Meanwhile, back in Egypt, half of Godfroy’s 4,000 men chose to be repatriated to France after the indignation of Mers-el-Kébir and were in turn sent to nearby Beirut, then under Vichy control. The remainder of the Alexandria-interned vessels, Lorraine included, remained there under a British flag as impounded “Vichy” ships, while the Crown picked up their remaining crews’ pay– for three years!
Fast forward to to Torch Landings in French North Africa in November 1942, which triggered the Germans move into Vichy, France and “The Boche” occupied the French Mediterranean naval base at Toulon, but not before the French scuttled what was left of their fleet there, sending Strasbourg and the repaired Provence to the bottom:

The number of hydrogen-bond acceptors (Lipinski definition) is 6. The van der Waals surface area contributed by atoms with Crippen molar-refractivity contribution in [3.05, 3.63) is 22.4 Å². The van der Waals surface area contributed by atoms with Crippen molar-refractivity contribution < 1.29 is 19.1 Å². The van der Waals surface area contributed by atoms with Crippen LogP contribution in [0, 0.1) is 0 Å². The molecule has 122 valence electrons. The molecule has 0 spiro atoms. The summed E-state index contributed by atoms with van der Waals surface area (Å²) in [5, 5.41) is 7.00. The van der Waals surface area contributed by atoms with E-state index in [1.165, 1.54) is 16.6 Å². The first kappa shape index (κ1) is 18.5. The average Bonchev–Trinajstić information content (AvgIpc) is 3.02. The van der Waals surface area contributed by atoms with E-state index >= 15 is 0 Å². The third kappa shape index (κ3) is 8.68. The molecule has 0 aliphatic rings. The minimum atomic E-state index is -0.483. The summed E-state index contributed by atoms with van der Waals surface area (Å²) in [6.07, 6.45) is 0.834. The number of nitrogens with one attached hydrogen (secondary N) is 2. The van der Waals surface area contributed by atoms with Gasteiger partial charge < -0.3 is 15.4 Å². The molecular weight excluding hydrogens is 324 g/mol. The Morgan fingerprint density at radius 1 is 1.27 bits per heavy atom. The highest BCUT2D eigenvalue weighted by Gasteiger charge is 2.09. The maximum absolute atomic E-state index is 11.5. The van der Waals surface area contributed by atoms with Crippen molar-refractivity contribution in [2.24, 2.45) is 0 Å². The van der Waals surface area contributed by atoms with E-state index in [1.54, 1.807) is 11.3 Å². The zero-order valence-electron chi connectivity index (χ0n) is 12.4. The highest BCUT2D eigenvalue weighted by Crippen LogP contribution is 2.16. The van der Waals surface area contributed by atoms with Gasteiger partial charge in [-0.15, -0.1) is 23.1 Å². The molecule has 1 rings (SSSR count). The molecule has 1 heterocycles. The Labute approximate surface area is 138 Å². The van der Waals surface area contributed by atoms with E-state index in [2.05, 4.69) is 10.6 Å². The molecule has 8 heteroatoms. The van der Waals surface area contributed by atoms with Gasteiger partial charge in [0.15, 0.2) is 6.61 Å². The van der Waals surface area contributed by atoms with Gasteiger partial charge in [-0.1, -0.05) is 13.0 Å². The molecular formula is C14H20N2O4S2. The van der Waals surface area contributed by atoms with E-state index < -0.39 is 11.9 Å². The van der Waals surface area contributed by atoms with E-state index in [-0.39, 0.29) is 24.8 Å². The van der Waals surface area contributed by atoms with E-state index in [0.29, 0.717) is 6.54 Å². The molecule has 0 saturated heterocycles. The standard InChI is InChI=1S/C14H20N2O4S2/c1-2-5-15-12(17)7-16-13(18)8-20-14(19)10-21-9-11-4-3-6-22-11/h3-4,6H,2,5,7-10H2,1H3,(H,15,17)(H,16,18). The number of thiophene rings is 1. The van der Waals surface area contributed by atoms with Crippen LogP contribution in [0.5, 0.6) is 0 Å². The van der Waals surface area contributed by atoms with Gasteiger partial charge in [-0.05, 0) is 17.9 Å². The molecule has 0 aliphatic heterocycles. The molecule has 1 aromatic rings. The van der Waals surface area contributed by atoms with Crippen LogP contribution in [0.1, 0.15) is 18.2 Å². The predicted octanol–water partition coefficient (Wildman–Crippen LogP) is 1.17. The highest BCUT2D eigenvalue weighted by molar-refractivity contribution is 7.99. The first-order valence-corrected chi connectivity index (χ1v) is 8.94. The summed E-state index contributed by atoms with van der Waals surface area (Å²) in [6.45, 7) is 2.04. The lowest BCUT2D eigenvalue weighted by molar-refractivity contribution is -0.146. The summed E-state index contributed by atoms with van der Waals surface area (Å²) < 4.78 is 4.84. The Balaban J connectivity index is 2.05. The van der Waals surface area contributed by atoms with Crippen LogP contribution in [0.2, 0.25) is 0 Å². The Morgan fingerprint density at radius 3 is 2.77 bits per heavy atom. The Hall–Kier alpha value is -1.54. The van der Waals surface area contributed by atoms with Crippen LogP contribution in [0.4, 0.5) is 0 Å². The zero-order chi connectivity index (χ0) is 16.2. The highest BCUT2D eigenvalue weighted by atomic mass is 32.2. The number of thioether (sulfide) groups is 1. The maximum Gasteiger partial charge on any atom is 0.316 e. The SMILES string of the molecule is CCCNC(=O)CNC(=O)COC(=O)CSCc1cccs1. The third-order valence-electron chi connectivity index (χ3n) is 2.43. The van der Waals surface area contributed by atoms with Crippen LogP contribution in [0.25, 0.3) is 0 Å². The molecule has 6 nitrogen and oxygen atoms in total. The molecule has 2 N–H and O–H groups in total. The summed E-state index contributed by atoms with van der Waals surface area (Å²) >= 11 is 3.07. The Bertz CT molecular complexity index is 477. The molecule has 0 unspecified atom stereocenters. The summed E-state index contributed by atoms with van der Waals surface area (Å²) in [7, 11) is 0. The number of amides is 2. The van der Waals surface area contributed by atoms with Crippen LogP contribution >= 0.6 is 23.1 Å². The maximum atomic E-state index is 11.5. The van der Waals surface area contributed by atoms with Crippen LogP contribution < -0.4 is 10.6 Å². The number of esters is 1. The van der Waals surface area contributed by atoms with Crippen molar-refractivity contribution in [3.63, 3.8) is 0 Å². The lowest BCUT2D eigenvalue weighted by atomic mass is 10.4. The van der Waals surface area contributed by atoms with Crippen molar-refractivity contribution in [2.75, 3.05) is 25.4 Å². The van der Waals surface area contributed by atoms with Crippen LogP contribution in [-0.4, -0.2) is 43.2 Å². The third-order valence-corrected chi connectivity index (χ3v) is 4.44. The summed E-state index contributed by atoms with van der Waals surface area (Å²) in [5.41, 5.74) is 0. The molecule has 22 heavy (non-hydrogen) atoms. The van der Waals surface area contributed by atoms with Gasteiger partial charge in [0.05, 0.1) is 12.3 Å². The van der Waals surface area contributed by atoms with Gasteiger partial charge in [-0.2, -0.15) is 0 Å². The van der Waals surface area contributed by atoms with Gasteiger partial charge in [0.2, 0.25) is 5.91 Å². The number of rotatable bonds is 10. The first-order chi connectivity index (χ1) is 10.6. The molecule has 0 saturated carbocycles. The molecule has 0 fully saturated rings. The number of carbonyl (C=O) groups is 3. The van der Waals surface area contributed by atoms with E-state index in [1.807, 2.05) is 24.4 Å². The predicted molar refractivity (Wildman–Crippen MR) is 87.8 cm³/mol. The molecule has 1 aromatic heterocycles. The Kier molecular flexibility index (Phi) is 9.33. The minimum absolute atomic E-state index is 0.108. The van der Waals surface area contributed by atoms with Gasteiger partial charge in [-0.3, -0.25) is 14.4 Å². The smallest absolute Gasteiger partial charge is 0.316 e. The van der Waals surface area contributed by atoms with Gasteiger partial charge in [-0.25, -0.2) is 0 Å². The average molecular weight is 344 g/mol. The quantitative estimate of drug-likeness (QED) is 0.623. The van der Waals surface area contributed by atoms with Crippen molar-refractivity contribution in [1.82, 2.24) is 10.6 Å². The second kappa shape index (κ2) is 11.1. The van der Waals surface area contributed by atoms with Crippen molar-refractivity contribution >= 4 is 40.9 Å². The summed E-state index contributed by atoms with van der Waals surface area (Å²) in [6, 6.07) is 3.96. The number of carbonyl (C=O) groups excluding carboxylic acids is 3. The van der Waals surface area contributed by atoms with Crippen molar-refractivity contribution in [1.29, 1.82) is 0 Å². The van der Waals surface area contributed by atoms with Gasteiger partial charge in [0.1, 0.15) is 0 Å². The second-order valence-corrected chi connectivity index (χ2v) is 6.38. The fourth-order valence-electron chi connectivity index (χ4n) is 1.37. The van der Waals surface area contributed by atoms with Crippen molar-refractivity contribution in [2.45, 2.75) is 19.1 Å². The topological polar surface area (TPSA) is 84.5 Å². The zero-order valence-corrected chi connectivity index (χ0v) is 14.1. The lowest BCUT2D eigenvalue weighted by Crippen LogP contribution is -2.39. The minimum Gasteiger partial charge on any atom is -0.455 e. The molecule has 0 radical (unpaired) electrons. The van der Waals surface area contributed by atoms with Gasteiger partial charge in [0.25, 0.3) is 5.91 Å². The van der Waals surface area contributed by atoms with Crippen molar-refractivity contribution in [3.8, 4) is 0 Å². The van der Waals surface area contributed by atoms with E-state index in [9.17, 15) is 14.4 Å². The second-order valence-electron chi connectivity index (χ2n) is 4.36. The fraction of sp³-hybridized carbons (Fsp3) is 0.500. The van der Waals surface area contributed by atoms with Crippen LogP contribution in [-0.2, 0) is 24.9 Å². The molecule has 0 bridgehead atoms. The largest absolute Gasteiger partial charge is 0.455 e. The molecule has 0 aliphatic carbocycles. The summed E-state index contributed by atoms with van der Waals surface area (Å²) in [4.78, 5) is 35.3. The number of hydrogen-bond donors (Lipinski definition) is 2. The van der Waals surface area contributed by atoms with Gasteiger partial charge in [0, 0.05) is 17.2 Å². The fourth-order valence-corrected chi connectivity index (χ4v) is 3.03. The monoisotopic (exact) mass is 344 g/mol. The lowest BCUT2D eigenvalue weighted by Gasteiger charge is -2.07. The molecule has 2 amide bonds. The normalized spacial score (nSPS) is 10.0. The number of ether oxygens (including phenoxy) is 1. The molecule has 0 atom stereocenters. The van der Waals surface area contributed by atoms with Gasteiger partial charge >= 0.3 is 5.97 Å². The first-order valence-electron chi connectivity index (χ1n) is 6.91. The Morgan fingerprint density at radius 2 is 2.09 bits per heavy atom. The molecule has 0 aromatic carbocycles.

On 30 May 1943, the three French dreadnoughts in Allied control– Lorraine in Alexandria, the battered Jean Bart in Casablanca, and Richelieu in Dakar– finally came over to De Gaulle’s Free French side and were rearmed. While JB and Richelieu were in no condition to fight and sailed for the U.S. to be repaired/completed, Lorraine was able to join the effort against the Axis more quickly and was, at the time, the only combat-capable French battleship anywhere in the world (although just four of her 13.4-inch guns could be made functional again.) Luckily, the long-ago hulked Paris and Courbet, in possession of the Brits since 1940, provided some spare parts as the three vessels shared much machinery.